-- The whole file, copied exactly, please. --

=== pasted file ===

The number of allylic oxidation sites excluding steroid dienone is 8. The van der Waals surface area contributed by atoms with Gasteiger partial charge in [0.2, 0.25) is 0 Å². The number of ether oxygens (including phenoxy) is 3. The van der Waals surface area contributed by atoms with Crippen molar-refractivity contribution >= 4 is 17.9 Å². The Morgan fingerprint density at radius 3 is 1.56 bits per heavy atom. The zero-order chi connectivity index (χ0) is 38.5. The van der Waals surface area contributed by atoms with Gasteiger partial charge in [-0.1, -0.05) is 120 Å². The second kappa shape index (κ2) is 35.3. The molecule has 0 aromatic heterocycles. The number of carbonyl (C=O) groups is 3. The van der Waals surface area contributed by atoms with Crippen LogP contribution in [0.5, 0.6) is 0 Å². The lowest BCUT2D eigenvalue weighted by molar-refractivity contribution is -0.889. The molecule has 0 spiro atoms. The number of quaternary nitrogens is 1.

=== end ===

The number of allylic oxidation sites excluding steroid dienone is 8. The van der Waals surface area contributed by atoms with Gasteiger partial charge in [0.2, 0.25) is 0 Å². The number of ether oxygens (including phenoxy) is 3. The van der Waals surface area contributed by atoms with Crippen molar-refractivity contribution >= 4 is 17.9 Å². The Morgan fingerprint density at radius 3 is 1.56 bits per heavy atom. The zero-order chi connectivity index (χ0) is 38.5. The van der Waals surface area contributed by atoms with Gasteiger partial charge in [-0.1, -0.05) is 120 Å². The second kappa shape index (κ2) is 35.3. The molecule has 0 aromatic heterocycles. The number of carbonyl (C=O) groups is 3. The van der Waals surface area contributed by atoms with Crippen LogP contribution in [0.5, 0.6) is 0 Å². The lowest BCUT2D eigenvalue weighted by molar-refractivity contribution is -0.889. The molecule has 0 spiro atoms. The number of quaternary nitrogens is 1.